Dubai makes steps towards being eco-friendly

Leading environmentalists, academics, government officials and eco-tourism experts visited Al Maha Desert Resort and Spa yesterday, after a three-day conference identified the award-winning property as the region’s leading sustainable eco-tourism development.

UNEP logo.
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Organised by the United Nations Environment Programme (UNEP) and the UAE Ministry of Environment and Water, the Sustainable Eco-Tourism in Desert Ecosystems conference in Dubai was arranged to discuss sustainable development, conservation of natural resources and tourism growth.

A benchmark in the conference discussions was the Dubai Desert Conservation Reserve (DDCR); the first and largest protected wildlife conservation area in the UAE, formally recognised as a Protected Area by UNEP, and also home to Emirates’ exclusive Al Maha property.

In 2003, the Government of Dubai decided to create a nationally significant conservation area and charged Emirates with its management and protection. Since then Emirates has invested over Dhs10m in support of wildlife conservation programmes, scientific research, and protection of this 225 square kilometre area.

His Highness Sheikh Ahmed bin Saeed Al Maktoum, Chairman and Chief Executive, Emirates Airline & Group, and also the Chairman of the Dubai Conservation Board, commented, “We are honoured that Al Maha and the DDCR have been held up internationally as a foremost example of sustainable tourism development at this prestigious conference. We are determined to preserve a balance between conservation and Dubai’s rapid urban expansion. Emirates and Al Maha have contributed enormously to ensure the management of conservation, research and tourism within the DDCR is at the highest international standards.”

Sheikh Ahmed added, “Much of the region’s natural resources, habitats and wildlife are under pressure; however, sustainable developments such as Al Maha offer the biggest opportunities to develop the tourism economy, while also protecting natural and historic heritage into the future.”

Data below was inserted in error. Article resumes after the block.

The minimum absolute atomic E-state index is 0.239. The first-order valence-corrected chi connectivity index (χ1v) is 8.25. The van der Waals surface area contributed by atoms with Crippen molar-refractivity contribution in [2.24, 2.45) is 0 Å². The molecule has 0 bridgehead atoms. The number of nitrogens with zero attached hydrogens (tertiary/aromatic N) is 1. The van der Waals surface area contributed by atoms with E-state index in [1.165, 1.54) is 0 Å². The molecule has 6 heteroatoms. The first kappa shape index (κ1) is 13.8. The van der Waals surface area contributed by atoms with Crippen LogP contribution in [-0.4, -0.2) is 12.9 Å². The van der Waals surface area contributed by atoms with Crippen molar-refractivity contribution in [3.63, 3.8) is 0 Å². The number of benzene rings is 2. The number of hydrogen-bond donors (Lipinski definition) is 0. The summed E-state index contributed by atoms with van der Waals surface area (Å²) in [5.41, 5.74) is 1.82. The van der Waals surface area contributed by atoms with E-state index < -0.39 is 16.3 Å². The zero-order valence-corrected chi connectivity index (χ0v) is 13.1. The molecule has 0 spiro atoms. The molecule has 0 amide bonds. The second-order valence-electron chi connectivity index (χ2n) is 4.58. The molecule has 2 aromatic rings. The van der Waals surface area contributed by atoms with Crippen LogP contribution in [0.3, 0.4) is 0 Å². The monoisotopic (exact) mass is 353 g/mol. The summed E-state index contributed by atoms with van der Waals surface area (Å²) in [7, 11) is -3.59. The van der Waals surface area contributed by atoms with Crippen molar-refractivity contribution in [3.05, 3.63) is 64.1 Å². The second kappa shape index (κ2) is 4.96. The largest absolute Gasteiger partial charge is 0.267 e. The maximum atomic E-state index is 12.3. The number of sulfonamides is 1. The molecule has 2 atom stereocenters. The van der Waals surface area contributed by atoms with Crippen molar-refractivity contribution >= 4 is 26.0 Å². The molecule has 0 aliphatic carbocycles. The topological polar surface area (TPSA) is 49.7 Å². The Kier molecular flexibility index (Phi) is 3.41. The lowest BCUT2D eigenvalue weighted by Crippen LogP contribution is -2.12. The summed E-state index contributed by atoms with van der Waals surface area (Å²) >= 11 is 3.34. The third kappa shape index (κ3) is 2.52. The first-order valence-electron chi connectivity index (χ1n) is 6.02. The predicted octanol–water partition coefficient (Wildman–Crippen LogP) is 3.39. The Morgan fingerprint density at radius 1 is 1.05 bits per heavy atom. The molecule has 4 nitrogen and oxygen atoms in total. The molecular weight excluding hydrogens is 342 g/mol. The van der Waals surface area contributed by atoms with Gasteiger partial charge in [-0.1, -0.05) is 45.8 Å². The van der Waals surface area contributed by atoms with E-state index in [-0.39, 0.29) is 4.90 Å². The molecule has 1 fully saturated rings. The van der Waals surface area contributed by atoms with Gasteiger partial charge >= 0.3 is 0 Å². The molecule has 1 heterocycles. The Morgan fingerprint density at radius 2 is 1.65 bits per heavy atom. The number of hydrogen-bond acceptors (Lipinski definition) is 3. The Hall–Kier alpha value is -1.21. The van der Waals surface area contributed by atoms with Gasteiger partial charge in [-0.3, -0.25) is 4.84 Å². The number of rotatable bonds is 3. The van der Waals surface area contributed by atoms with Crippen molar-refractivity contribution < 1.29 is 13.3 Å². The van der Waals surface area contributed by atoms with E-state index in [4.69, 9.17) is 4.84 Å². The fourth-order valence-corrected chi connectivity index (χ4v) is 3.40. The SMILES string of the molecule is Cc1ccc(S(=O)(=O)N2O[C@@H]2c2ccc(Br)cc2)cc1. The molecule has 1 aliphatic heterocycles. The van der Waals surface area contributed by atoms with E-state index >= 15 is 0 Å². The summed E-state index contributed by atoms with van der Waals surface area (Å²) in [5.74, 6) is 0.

Since the opening of Al Maha in 1999, the successful re-introduction of the Arabian Oryx, Arabian Gazelle, Sand Gazelle and large-scale indigenous flora re-seeding programmes are just some of the major projects that have been delicately carried out in the DDCR. It is the only location within the UAE where visitors are able to experience completely free-roaming wildlife within their natural desert and dune surroundings.

The reserve is the most actively researched and carefully managed conservation area in the region. It is registered with the World Database on Protected Areas (WDPA), audited by UNEP’s World Conservation Monitoring Centre, and is a member of the International Union for Conservation and Nature (IUCN). The DDCR has joined some of the world’s most treasured conservation areas, including such reserves as Yellowstone National Park in the USA and the Great Barrier Reef in Australia.

Confirmed by scientific research, the environment and habitat within the DDCR has greatly improved from what it was ten years ago. Quite apart from the wildlife which has been reintroduced, many species that had disappeared from the area are now returning on their own accord.

The DDCR is segregated into four utilisation zones. In some areas, only researchers are allowed to enter on foot. In another zone a select number of safari operators – who worked closely with the reserve management to create a foremost example of sustainable desert tourism in the region – can conduct safaris for visitors, providing an experience of the desert and dunes, and its unique fauna and flora, and gaining a better understanding of Dubai’s conservation efforts.

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